He did just that, founding India’s largest coffee-shop chain, Coffee Day Enterprises, a $572 million-in-sales business (with more than 10,000 employees) that persuaded a country raised on tea to consume something else entirely. It made him a wealthy man, one of the richest in India and, for a brief moment after Coffee Day’s 2015 IPO, a billionaire. Siddhartha came to represent everything India dreamed of becoming: a modern nation where entrepreneurs could brew new ideas, changing their lives and the circumstances of everyone connected to them as a result. That’s a radical notion for a nation constricted by millennia-old rigidity around class, structure and expectations. Siddhartha was fully aware of this. “If I was born 20 years earlier, I would have surely failed,” he said in 2011.

In death, Siddhartha, whose body was found Wednesday morning in the Netravati River in an apparent suicide, will likely also come to represent grimmer realities: the limits of the Indian economic miracle, the constraints of creating a business within a developing market, and the alleged harassment by government officials, which would have been not unlike the corruption that disgusted him in the first place.

Siddhartha was reared on coffee, his father’s family longtime plantation owners in. He resisted following tradition, though, and after college, in 1983, he took two busses from the countryside to Bombay, where he talked his way into a meeting with one of the country’s biggest stock-brokerage businesses. (He’d read about investing in a magazine and found it interesting.) To be more precise, Siddhartha charmed the secretary of the firm’s chief executive, Mahendra Kampani, and with the secretary’s help, showed up at Kampani’s office one day.

“The first thing was, I felt intimidated by the two elevators [at the Bombay office]. I had never taken an elevator in my life. So I climbed up the six floors,”  Siddhartha later described that first day. From there, he reached Kampani’s inner sanctum. “He asked me who I was. I told him that I had come all the way from Bangalore, and I wanted to work for him. … I had never seen an office as large as his. … He said he would take me in, but he had no idea who I was.”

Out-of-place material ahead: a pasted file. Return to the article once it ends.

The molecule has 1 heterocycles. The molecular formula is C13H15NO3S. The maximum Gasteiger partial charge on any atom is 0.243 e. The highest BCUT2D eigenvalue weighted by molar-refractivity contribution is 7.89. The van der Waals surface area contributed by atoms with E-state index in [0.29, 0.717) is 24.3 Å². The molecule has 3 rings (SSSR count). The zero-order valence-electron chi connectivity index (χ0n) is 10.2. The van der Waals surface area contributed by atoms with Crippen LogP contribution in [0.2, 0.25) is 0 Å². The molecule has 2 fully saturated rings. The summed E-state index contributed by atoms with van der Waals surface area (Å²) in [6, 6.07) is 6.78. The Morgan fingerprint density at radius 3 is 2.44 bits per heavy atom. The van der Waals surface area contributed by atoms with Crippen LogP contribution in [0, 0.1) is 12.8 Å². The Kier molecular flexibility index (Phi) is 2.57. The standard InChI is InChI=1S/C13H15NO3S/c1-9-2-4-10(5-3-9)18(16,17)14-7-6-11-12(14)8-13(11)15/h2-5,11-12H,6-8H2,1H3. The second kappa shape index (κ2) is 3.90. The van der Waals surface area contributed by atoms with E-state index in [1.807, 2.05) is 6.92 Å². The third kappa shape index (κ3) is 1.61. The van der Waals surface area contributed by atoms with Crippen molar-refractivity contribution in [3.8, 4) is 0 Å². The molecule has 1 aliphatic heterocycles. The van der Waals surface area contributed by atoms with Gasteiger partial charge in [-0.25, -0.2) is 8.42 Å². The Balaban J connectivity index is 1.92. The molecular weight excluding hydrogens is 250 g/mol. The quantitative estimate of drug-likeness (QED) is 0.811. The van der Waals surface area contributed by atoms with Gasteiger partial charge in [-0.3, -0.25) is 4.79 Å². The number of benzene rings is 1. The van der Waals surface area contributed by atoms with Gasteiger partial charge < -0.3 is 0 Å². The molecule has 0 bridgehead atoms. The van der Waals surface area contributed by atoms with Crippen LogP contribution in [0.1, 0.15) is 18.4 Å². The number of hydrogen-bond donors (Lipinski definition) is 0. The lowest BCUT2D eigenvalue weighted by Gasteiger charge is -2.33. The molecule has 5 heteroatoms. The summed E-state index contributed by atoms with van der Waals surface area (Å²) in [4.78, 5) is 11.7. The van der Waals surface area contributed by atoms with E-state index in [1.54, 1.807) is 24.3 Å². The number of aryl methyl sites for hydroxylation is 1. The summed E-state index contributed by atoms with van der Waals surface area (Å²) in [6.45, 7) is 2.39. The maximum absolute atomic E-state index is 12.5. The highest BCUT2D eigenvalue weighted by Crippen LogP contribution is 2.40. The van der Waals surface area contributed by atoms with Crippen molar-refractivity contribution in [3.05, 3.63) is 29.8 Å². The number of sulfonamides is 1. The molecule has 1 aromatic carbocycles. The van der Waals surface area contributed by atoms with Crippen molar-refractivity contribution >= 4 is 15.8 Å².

Quickly Siddhartha proved to be a natural. “If I started with $1,000, I made a $3,000 by the end of the day’s trade,” he said. By his own estimate, it took him only a year and a half to learn the brokerage game and build up enough wealth to launch his own book back in Bangalore. He started funneling profits into coffee plantations, amassing 2,500 acres by 1992.

Around then, the Indian government pared back regulations on coffee growers. Before, they had been forced to sell to a national clearinghouse for 35 cents a pound, less than half what the beans could fetch overseas. As the rules fell away, prices for coffee began to rise. They hit $2.20 a pound in 1994 when a freeze in Brazil decimated that country’s crop. Siddhartha picked up the slack, fulfilling orders for 4,000 tons. The unexpected boom paved the way for another idea: a string of coffee houses, modeled on a similar idea he’d seen in Singapore. In 1994, Coffee Day Enterprises opened its first 20 stores. Siddhartha was “constantly thinking and creating, never happy to rest on his success,” says Nandan Nilekani, a friend and former CEO of Infosys Technologies, an Indian technology-consulting business.

Since Siddhartha owned coffee farms, he could cut away many of the middlemen who added expenses to his rivals; he even milled timber from his properties and turned it into furniture for his restaurants. Coffee Day really took off once he added computers with internet access to his locations, creating some of India’s first cyber cafes.

What Siddhartha loved more than coffee was working, and he celebrated New Year’s Eve 2009 in a Coffee Day, taking notes on how to improve service—and going behind the counter to see firsthand how customers treated his employees. “I was simply amazed how indifferent people are to those who serve. Three rich women came, ordered their drinks, did not once look at me, and settled the check, did not care to tip me, but worse, did not say a ‘thank you’ before leaving for someplace else where revelry awaited them,” he said. “It shocked me because it was New Year’s Eve. I thought people would be nice to others because they themselves were in such a joyous state of mind.”